Stryker, which has benefited overall from a rebound in procedures across its medsurg, neurotechnology, ortho and spine segments, still saw a slowdown in placements of its Mako surgical robots because of supply chain and hospital staffing shortages. Each of its segments posted an increase in sales year over year, except for “other orthopaedics,” which dropped 20% because of the slower installations.
CEO Kevin Lobo told investors on Thursday that hospital liquidity is “still very strong” and that Stryker had double-digit growth in orders in the first quarter.
“Large capital has been disrupted partially because of shortages of primarily electronics but also hospitals' ability to actually receive the capital either because of short staffing or because some of their construction projects were delayed,” Lobo said of the Mako placements.
Stryker saw revenue growth across both its main divisions
|MedSurg and Neurotechnology
|Orthopaedics and Spine
Source: Stryker's first quarter earnings report
Abiomed, which makes a line of heart pumps for patients with coronary artery disease and an extracorporeal membrane oxygenation (ECMO) device for patients with respiratory failure, also mentioned labor shortages. The company noted that patient volumes were their lowest in January. Still, volumes picked up in February and March, CFO Todd Trapp said, given that these patients aren’t “truly elective,” resulting in a 12% revenue increase for the company in the quarter compared to 2021.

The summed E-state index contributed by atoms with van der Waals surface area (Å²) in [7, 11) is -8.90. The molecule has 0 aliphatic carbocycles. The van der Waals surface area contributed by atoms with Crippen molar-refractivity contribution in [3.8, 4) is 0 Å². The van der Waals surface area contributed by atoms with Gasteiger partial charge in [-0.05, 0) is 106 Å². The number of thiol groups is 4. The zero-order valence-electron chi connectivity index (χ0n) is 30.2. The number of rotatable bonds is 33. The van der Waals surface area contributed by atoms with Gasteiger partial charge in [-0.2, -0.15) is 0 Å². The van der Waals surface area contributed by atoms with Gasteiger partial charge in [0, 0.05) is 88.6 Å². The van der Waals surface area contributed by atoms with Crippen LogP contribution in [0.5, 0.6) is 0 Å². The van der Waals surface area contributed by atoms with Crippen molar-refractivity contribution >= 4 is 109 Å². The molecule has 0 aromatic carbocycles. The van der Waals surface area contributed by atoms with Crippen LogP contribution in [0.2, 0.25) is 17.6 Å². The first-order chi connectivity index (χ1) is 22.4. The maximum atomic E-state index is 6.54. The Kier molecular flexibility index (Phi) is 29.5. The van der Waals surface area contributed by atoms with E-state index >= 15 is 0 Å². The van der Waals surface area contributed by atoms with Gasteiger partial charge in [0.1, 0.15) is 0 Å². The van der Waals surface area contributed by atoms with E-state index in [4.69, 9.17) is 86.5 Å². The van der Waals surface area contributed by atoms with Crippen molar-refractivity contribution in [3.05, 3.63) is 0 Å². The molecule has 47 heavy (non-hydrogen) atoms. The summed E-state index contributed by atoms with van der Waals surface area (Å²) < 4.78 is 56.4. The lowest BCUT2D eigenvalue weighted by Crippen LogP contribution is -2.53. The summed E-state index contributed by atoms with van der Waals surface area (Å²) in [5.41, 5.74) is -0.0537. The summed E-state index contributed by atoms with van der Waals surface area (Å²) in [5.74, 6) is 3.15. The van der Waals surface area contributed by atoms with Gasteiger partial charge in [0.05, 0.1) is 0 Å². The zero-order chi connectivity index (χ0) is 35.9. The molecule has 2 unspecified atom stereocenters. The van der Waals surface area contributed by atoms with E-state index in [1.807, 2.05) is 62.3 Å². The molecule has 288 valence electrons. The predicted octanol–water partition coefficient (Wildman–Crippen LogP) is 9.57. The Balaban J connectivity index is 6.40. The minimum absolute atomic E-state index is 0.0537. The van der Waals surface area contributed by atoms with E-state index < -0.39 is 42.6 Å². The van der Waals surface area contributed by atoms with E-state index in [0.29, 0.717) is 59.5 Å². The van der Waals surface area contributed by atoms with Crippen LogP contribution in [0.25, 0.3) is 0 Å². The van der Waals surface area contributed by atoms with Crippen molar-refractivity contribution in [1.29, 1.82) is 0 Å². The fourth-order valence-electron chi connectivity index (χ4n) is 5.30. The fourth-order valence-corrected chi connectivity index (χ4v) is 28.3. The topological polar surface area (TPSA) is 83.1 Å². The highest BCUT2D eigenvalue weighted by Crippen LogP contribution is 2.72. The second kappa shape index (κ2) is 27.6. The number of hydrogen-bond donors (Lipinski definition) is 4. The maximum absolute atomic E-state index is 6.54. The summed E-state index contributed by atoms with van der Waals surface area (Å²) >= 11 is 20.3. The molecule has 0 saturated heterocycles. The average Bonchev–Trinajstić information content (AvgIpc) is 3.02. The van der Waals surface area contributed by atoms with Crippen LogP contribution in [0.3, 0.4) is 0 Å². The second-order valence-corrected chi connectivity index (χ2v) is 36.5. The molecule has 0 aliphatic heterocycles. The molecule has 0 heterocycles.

In addition, Edwards Lifesciences, which reported earnings on April 26, also cautioned that hospitals haven’t fully recovered from the pandemic, although the company still beat analysts’ estimates for revenue and earnings. CEO Michael Mussallem pointed to a “significant labor crunch,” partially because of workforce turnover and positions that have yet to be filled.
Keybanc analysts pointed to a mixed picture from the companies that have reported so far in the first quarter.
“Positively, procedural volume trends have been exceeding expectations and accelerating into March/April for most regions, excluding China,” they wrote in an April 26 research note. “However, supply chain constraints are a limiting factor in capital equipment causing some shipping delays, particularly [at the] end of March. … Broadly, underlying demand remains healthy and there is optimism on catch-up through the remainder of 2022.”
While most of the companies that have reported so far expect to see procedures increase going into the next quarter, some expect slower growth compared to last year. This is partly because the spring of 2021 saw a surge in procedures compared to 2020 and COVID-19 cases had hit a low point after vaccines were rolled out.
Here are a few earnings calls to watch this week:
- Zimmer Biomet — Tuesday, May 3 at 8:30 am ET
- Penumbra — Tuesday, May 3 at 4:30 pm ET
- Quidel — Wednesday, May 4 at 5 pm ET
- Tandem Diabetes Care — Wednesday, May 4 at 4:30 pm ET
- Becton Dickinson — Thursday, May 5 at 8 am ET
- Insulet — Thursday, May 5 at 4:30 pm ET
Ricky Zipp contributed reporting.